Fortunately, there are other areas of the brain which support these language centers and can assist with communication. Even brain areas that control movement are connected to language. Our other hemisphere contributes to language too, enhancing the rhythm and intonation of our speech. These non-language areas sometimes assist people with aphasia when communication is difficult.
However, when aphasia is acquired from a stroke or brain trauma, language improvement may be achieved through speech therapy. Our brain’s ability to repair itself, known as “brain plasticity,” permits areas surrounding a brain lesion to take over some functions during the recovery process. Scientists have been conducting experiments using new forms of technology, which they believe may encourage brain plasticity in people with aphasia.
Meanwhile, many people with aphasia remain isolated, afraid that others won’t understand them or give them extra time to speak. By offering them the time and flexibility to communicate in whatever way they can, you can help open the door to language again, moving beyond the limitations of aphasia.
do you have anywhere specific you look online for fashion inspiration? every time I just browse pinterest or instagram like every single ~fall outfit idea~ is skinny jeans + earth toned boots + cardigan + scarf and I'm SO BORED.
YES I KNOW THAT LOOK, the white girl in fall look; it’s not a bad look, but it’s a very predictable look, and I totally understand wanting to move away from that. I too moved away from a look that wasn’t bad, yet was also literally and figuratively stifling. so, how do you find inspiration?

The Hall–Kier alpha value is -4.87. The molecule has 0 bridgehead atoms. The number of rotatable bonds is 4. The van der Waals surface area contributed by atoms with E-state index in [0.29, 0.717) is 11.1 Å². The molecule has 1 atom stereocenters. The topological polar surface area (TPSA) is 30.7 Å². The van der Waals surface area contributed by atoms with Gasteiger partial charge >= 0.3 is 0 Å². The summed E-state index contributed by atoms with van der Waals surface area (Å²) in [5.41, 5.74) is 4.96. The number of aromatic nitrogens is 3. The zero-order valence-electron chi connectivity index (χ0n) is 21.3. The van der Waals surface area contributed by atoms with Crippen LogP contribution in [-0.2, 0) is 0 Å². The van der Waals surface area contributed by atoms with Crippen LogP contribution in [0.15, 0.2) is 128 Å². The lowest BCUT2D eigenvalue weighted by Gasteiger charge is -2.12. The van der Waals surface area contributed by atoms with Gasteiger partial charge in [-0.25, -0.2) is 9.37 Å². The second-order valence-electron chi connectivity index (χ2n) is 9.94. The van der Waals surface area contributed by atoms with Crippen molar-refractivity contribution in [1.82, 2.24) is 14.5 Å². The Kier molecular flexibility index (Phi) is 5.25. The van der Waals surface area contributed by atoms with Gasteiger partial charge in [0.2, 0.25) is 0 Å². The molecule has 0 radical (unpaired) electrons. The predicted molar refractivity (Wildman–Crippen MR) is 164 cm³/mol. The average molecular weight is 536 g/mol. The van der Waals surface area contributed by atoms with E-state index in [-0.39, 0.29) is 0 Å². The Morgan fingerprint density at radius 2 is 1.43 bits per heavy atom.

what I do is follow individual style bloggers + and street style blogs/accounts. 99% of this takes place on instagram, so get ready to download the app. if you’re going to use pinterest, make sure to search “street style”, not “style”. street style is what you call photos that are taken at various fashion weeks, of models and influencers and designers and average people who wanted to dress up and see the shows. it’s a great way to eyeball trends and to find things you can mix and match for yourself. often you’ll see a person whose look you really like, and it only takes a reverse image search to find them on instagram. nine out of ten times they’ll have a style blog of their own. if that sounds like a lot of work, it is. so here are a few of my favorites to get you started: